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ACI World director general, Luis Felipe de Oliveira, reflects on planning for a sustainable recovery of the world’s airports.

The airport sector, as an integral part of the global aviation ecosystem, has been among the industries most heavily affected by the global pandemic.

The world is changing fast and, and while COVID-19’s impact on the industry has been far greater than what we have previously experienced.

According to the recently released Air Transport Action Group report, Aviation: Benefits Beyond Borders, air transport supports 87.7 million jobs and $3.5 trillion in global economic activity. In fact, 60% of direct aviation jobs are at airports.

As a result of the pandemic, however, it is predicted aviation-supported jobs could fall by 46 million to 41.7 million (-52.5%) and direct aviation jobs (at airlines, airports, manufacturers and air traffic management) could fall by 4.8 million, which is a 43% reduction compared with pre-COVID situation.

Recovery will once again require heightened levels of collaboration and partnership among industry stakeholders.

Airports will play a very important role on the economic recovery of the industry and sustainability is more important than ever. The current crisis has made it clear how vulnerable the aviation industry can be to external shocks, and without a doubt the long-term survival of the aviation sector will also heavily depend on the ability to reset to a more sustainable model that meets the demands of the climate emergency.

While we work toward a return to normal operations, it is important to note that “the normal” before the pandemic had its challenges that have not gone away.

While scrutiny of our efforts in this area is expected and welcomed, it is important that the considerable and measurable efforts of the aviation industry in making flying more efficient and more sustainable are recognised.

The industry as a whole is committed to developing further solutions towards decarbonisation of the sector while continuing to bring valuable connectivity to people, business and communities we serve.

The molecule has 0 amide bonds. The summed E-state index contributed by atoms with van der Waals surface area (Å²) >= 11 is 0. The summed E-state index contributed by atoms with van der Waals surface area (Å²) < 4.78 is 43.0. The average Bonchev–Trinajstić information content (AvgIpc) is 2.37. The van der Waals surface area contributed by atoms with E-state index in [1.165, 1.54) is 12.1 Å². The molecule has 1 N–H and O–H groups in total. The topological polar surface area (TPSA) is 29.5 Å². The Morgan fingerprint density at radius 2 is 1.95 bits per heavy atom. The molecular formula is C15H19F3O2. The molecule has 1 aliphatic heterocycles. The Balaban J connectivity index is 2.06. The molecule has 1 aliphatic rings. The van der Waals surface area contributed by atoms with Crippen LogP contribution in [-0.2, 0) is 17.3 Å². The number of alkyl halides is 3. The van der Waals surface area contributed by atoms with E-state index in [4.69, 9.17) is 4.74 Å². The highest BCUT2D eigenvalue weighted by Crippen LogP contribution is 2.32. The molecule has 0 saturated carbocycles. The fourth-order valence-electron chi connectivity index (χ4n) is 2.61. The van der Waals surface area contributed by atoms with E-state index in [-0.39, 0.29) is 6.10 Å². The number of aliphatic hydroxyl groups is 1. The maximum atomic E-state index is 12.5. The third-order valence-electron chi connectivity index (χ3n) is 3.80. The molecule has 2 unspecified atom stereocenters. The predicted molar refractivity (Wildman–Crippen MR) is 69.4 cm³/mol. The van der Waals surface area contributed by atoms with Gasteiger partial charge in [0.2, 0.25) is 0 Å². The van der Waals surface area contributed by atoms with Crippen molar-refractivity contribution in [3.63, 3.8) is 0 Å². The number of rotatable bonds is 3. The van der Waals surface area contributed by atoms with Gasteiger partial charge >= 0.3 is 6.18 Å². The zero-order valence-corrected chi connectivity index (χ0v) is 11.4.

Whilst acknowledging the difficult times ahead, it is crucial for the aviation sector to take a holistic approach to long-term planning, not to look for short-term fixes that increase the risks to the environment. Creating a sustainable system that strikes a balance among the three pillars of sustainability – social, economic and environmental – should be the priority.

Over the last forty years, the aviation industry has invested billions of dollars in research and development which has resulted in measures and practices that have made significant progress in reducing its environmental impact. Collaboration across the whole industry to reduce emissions follows a four-pillar strategy of: new technology (including sustainable aviation fuels), efficient operations, improved infrastructure, and market-based measures.

ACI is taking a leadership role through the Airport Carbon Accreditation (ACA) programme’s growth year after year. The programme, which celebrated its 10th anniversary in 2019, boasts 311 participating airports and continues to gain adherence because it recognises that airports can address their CO2 emissions in a variety of ways.

ACI World has also established a Task Force to work on a long-term carbon goal for airport operators, including considerations of net zero carbon airports by 2050, while ACI Europe has unveiled a comprehensive Sustainability Strategy which commits the European airport industry to reach net-zero carbon emissions generated by the airport operator by 2050.

However, it is for each airport, nation, and region to commit to a strategy that considers local conditions. ACI World aims to support the global membership by identifying potential pathways to more ambitious targets.

The recovery from COVID-19 offers us an opportunity to build back better – making the industry more resilient than ever. The pandemic has shown how important timely actions are to address a looming crisis and delaying actions may lead to irreversible loss and economic cost. Climate change remains the greatest challenge facing the world. Delaying our efforts to reduce emissions today means more ambitious target and actions will be required in future.

The benefits that the aviation industry delivers should be seen in parallel with its ongoing pursuit of sustainable development, which necessarily includes environmental responsibility.

The future of aviation depends on our dedication to the cause of sustainability and ACI will continue to work with the global aviation sector and stakeholders so that we can be a strong part of the solution.

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